No preview · Article · Nov 2003 · Veterinary Parasitology
  • N Mandonnet · V Ducrocq · R Arquet · G Aumont
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    ABSTRACT: Mortality due to strongyles infection in small ruminants is a critical component of flock productivity in a tropical climate. In goat production, few experiments have been conducted to estimate the variability of this trait. A survival analysis study was carried out in the Creole experimental flock of INRA-Gardel (Moule, Guadeloupe) to identify management and genetic factors influencing mortality of kids reared at pasture and infected with gastrointestinal strongyles, predominantly Haemonchus contortus and Trichostrongylus colubriformis. Survival curves from 3 and 11 mo of age were analyzed for 837 kids sired by 48 bucks and 250 does. The causes of death were recorded. Mortality due to gastrointestinal strongyles was the variable considered. The flock management included drenchings with levamisole every 8 wk. Fecal egg counts and packed cell volume were regularly measured after 7 wk of natural infection. All but 6.7% of the records were uncensored, with an average failure time of 165 d. The probability of death following gastrointestinal infection was more than three times greater in males than in females. Kids raised by their mother before weaning had a lower (P < 0.05) relative risk of dying than those reared in nursery (0.40 vs. 1). Parity of the dam and litter size effects were not significant. The risk of death was reduced by approximately 80% during the 3 wk that followed a drenching (P < 0.01). Risk decreased by about 25% for each additional kilogram of body weight at weaning. Live weight, fecal egg counts, and packed cell volume all had significant effects on risk of death when introduced as time-dependent covariates in the model (P < 0.0001 for live weight and packed cell volume, and P < 0.01 for fecal egg counts). The estimated genetic variability was small and inaccurate. These results demonstrated that risk of death from gastrointestinal infection could be reduced with appropriate flock management. High infection levels increased the risk of death, but they were not the direct cause. The important mediation of reduced body weight and anemia in likelihood of death is highlighted. More data are needed to better assess the possibility for genetic improvement of viability in Creole kids during gastrointestinal strongyle infection.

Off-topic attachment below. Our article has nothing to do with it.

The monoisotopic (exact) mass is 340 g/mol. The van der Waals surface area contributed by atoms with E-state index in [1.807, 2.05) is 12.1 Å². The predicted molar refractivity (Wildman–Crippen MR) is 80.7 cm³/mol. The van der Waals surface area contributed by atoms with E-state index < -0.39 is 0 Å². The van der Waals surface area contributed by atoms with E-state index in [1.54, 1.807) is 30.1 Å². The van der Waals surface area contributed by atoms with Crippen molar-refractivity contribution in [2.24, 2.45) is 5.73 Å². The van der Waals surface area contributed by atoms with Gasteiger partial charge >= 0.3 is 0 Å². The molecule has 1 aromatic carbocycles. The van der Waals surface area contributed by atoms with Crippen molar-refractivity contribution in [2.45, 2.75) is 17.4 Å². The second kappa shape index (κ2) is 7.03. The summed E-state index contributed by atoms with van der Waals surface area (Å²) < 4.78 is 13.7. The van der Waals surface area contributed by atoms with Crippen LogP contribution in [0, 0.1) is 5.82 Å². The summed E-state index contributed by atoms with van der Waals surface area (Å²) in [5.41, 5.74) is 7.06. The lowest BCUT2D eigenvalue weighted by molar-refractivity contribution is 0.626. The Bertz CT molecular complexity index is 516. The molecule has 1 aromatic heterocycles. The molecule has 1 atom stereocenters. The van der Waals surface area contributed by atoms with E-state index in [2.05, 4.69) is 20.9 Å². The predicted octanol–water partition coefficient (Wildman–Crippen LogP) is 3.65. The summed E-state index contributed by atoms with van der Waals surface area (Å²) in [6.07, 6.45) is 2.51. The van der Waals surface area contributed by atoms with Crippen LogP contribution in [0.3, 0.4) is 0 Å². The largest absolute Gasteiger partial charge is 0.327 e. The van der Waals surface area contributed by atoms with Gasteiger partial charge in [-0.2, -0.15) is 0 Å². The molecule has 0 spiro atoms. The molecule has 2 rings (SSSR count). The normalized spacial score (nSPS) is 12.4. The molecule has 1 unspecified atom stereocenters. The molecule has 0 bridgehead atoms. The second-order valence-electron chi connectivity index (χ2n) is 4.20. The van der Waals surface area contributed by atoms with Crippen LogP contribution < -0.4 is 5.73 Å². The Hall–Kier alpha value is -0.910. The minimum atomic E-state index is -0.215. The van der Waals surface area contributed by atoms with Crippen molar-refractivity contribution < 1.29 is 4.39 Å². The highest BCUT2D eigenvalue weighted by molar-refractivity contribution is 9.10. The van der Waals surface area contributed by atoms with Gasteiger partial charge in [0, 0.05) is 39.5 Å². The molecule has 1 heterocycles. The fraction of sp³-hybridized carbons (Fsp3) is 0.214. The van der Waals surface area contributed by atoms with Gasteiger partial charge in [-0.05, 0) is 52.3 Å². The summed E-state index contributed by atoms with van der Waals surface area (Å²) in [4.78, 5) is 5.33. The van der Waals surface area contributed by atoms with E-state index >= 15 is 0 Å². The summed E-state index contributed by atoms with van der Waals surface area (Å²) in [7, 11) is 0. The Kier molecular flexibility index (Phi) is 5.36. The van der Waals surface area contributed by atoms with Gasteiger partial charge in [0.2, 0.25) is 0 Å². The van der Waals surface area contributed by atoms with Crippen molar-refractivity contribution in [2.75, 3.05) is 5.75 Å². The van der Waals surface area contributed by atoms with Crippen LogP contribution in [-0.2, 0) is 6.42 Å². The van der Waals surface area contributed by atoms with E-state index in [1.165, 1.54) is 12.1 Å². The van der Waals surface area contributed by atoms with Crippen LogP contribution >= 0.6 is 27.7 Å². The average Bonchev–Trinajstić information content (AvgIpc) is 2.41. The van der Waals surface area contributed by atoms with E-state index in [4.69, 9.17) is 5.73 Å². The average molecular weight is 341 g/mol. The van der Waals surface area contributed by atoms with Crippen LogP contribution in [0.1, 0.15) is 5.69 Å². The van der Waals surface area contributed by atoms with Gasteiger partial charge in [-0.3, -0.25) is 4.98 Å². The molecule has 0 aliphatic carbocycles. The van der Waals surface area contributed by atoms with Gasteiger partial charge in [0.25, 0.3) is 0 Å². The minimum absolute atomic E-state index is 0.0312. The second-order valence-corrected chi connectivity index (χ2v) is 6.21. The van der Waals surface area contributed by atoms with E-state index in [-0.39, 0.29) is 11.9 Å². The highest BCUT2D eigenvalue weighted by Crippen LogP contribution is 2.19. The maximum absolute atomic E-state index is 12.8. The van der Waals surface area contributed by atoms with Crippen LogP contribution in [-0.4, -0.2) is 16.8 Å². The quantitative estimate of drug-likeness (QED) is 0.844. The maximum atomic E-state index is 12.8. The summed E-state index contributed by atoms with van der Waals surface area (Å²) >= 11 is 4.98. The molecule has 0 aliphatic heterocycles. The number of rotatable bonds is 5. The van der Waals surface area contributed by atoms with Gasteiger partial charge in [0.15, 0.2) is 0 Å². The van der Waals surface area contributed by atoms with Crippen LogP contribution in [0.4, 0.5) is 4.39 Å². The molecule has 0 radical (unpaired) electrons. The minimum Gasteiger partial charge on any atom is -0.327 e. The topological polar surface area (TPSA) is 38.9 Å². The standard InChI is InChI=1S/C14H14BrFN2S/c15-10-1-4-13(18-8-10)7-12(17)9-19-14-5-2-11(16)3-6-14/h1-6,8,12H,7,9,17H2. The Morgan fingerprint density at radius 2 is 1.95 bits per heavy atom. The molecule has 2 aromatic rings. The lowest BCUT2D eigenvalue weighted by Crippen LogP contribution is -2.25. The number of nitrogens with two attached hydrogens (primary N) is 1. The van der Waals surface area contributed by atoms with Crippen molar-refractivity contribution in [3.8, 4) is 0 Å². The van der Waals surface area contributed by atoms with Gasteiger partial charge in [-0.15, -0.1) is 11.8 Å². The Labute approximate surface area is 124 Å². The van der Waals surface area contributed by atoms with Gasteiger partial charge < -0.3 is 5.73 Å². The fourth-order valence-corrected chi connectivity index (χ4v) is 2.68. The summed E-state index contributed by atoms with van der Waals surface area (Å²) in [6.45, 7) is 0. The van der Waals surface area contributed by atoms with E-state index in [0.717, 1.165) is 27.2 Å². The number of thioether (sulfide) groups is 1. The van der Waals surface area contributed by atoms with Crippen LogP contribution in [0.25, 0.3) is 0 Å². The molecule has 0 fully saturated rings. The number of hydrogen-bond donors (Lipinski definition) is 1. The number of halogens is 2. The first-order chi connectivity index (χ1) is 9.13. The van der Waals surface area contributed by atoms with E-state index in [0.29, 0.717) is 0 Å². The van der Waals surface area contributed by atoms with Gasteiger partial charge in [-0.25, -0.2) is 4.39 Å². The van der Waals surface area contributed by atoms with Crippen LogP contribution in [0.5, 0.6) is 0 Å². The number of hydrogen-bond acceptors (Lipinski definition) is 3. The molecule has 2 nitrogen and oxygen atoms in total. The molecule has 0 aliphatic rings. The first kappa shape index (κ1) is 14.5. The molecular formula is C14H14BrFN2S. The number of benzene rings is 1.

No preview · Article · Oct 2003 · Journal of Animal Science